A Distracted Search
Ah, the extents I go to to distract myself. But innocently!
All I wanted to do was find some vintage circa 1950s letterhead for the Majestic Theatre that I had heard was available on eBay.
“Majestic TheatRE” didn’t net anything useful, and neither did “Majestic TheatER.” But “Chillicothe Ohio“?
Danger, Will Robinson!
980 results, most of them old postcards. Being visually fixated, especially of buildings and scenes, I had to browse them. After three days at 50 a page, I was still processing page 4!
Now that means for any that catch my eye, I’m copying the “webloc,” whatever scans of the postcard are available, and any descriptive text, into my hard-drive archive of Chillicothe and Ross County images.
Most of those images are my own digital photos of the last 10 years – snapped at any opportune moment and for any reason – but I snag anything else I can.
This includes “You Know You’re From Chillicothe, Ohio When…” on Facebook, various searches (including sidelines and distractions), anything emailed to me (please send me more!), a few needed scans of my own from collection of publications, and whatever scans I can have made of my slides* and black-and-white photos that number in the tens of thousands from c1984 to 2004.
Let’s see, my “Chillicothe” directory alone has 30,691 items comprising 34.64 gigabytes…ugh…better back up soon. (Anyone need image support? I’m for hire.)
Anyhow, back to eBay…
After reviewing some postcards and then obsessively trying to date them through comparison with anything I have in my library, I realized I am obliged to share my research to the wide world (or world wide web). Thus, here are the best of what I found regarding this image – which you might be able to possess yourself if you bid enough in time! (And if I’m not too late…)**
1907 Nipgen & Walling
“Postcard CHILLICOTHE OH 2nd Street East / Paint Street” caught my fancy and spurred my O/C disorder.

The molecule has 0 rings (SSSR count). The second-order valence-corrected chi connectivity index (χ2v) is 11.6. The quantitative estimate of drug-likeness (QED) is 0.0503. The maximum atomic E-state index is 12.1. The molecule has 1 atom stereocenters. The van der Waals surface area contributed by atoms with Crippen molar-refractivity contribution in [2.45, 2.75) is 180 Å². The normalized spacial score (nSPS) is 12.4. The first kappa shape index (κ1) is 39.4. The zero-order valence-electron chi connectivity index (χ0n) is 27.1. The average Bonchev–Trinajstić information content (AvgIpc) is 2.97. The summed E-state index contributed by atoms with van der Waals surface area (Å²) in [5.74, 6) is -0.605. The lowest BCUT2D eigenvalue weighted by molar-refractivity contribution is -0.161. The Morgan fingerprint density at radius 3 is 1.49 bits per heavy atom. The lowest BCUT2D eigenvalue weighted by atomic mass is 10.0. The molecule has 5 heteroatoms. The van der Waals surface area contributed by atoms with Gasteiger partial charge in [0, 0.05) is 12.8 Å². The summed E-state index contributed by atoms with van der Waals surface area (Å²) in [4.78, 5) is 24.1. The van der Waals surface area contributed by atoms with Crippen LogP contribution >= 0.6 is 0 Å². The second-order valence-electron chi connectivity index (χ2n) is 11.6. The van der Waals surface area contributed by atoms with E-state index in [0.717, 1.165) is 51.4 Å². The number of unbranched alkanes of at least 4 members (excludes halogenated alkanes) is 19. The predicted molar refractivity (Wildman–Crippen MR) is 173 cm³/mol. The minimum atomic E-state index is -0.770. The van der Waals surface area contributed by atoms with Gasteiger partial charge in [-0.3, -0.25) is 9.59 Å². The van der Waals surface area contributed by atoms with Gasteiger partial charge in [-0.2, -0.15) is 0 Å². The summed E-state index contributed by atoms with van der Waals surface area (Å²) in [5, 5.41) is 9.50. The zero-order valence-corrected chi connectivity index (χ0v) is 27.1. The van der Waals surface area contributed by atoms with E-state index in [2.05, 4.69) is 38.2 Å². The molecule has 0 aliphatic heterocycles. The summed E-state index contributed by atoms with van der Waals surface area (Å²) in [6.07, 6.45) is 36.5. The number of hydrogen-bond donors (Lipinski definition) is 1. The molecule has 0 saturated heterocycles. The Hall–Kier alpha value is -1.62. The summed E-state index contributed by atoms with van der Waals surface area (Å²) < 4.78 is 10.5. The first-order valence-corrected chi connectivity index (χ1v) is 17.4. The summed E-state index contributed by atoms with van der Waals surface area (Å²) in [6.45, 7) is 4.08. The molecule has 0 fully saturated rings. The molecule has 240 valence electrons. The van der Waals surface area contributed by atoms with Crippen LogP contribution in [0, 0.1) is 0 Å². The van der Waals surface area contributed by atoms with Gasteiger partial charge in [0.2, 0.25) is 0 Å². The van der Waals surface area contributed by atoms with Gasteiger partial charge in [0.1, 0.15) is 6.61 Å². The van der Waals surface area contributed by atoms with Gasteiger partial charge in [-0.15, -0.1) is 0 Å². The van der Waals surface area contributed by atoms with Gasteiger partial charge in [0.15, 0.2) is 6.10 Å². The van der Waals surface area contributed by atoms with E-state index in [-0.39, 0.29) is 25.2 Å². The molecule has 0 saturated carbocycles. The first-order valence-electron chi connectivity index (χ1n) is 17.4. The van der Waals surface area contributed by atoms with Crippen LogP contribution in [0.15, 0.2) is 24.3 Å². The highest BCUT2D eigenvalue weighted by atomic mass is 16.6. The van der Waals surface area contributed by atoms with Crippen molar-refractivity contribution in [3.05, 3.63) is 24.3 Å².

It’s a tinted photo attributed to 1907, a view looking east on Second Street through Paint Street. In the view is the south part of the Nipgen Block (1874, 67 through 59 North Paint), and the north end of the Waddle or Lansing Block (1844 and later, 39 through 49 North Paint), with a view directly down East Second Street right through the Majestic Arch.
It’s not postmarked, I could see no copyright date, and the seller mentions nothing on the back side of the postcard that would imply that year. Yet I have a date for the Majestic Arch that challenges that “1907,” and I also thought I might be seeing something else in the photo that may date it to even later – so, I took that as a challenge. Gauntlet dropped!
Columbus’ Loss is Chillicothe’s Gain?
Its hard to imagine that block of Second Street and the theater without the Majestic Arch. And yet, there was a time when it was at a different location, as well as not even there – supposedly being in Columbus.
(“Uh oh…he said ‘supposedly’…we’re in for a lecture now…shades of Indiana Jones in the classroom…”) ; )
You may be familiar with the 2002 dressing-up of North High Street in the “Short North” of Columbus with a series of electrically lit and computer-driven arches spanning the street. From a couple web articles:
“Today, there are 17 high-tech arches spanning High Street, which are the architectural signature of the Short North. The 21st century twist is LED technology, which adds the excitement of evening light shows, running on the hour, after dark.
“The individually programmable lights can be turned any of a million colors. The arches now provide a mile-long rainbow that has become the hallmark of the district.”
A moderate-depth Google turned up articles on the arches and their history (though the writers need to corroborate and verify their facts).
Today’s arches in Columbus are only the third generation of arches. A series of wooden arches with gaslights were the first, illuminating two major events: